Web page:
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Blog  »  August 2017  »  Employee reasonably dismissed after leaving a charity van outside a pub overnight - Blog
Aug 17

Posted by
Lauren Conway

Employee reasonably dismissed after leaving a charity van outside a pub overnight

The Workplace Relations Commission (WRC) found that an employee had been fairly dismissed after he left a charity van, displaying the charity’s logo, parked outside a pub overnight. The van was recovered from the car park the following day when the worker telephoned a colleague and asked that they retrieve it. However, the worker was suspended with full pay, pending investigation, when he returned to work on Monday. The following month, as a result of the investigation the employee was dismissed.


The worker had been employed at with the charity for less than a year, and therefore did not meet the requirement of having 1 years’ service in order to make a claim for unfair dismissal under the Unfair Dismissals Acts 1977-2015. The case instead was brought under the Industrial Relations Acts 1969, investigating a dispute between an employer and employee, and whether natural justice and fair procedures were followed during the investigation and dismissal.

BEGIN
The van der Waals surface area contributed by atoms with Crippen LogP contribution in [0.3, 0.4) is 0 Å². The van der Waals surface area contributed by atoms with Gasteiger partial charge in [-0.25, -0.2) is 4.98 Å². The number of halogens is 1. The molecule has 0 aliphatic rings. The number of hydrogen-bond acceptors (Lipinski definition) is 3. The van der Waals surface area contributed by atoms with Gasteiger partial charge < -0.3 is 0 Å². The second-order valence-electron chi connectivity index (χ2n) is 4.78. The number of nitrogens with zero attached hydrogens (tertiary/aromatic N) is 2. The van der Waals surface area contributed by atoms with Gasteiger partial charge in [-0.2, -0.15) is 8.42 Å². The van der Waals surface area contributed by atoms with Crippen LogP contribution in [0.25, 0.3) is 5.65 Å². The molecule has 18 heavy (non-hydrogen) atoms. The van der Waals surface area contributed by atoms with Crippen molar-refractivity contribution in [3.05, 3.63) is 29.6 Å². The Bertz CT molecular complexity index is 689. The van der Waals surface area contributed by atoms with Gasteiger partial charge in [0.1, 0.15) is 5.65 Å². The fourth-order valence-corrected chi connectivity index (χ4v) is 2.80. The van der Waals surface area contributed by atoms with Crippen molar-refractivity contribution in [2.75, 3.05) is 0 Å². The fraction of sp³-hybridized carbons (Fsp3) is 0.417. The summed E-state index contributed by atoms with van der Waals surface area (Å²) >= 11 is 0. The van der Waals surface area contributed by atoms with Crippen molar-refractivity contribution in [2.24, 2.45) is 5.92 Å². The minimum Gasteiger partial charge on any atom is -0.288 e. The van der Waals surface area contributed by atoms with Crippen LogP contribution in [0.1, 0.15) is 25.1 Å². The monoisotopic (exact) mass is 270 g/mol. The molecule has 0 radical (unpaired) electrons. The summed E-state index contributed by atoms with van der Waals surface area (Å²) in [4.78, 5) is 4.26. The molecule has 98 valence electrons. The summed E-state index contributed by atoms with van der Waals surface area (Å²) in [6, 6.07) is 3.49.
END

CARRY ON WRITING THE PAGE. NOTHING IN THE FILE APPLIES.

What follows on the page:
The employee argued that he was subject to an unfair investigation and was dismissed for taking a charity van home, which he claimed was customary among employees to do in order to facilitate work routes the following day. He added that he had received an urgent phone call from his mother regarding the hospitalisation of his father and that the only way he could assist in taking his mother to the hospital was by using the charity’s van.

The employer argued that as a charity, in a time where voluntary contributions are increasingly under scrutiny that their public image is of the utmost importance. They noted that they had a vehicle policy in place and that the absence of a company van for over 24 hours was unacceptable. The employer also argued that during the disciplinary process “a female manager had become frightened by suggestions that the complainant would call to her home address”.


The adjudication officer found:

“Taking in mind the open admission of the complainant that he had taken the van home and the extensive nature of the investigation and proper appeal procedures, I came to the view that the dismissal decision was in the band of reasonableness for an employer in the charity/voluntary sector concerned.”

Learning Points

It is important to note that although an employee cannot make a claim for unfair dismissal under the Unfair Dismissals Acts 1977-2015 if they have less than 1 years’ service, employers must ensure that natural justice and fair procedures are followed at all times. We can also see from this case how having clear policies and procedures in place is extremely important, particularly to assist protecting your business against a possible claim.

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Posted in Company Handbook, Contract of employment, Dismissals, Employee Contracts, Employee Handbook, Employment Contract, Employment Tribunals, Staff Handbook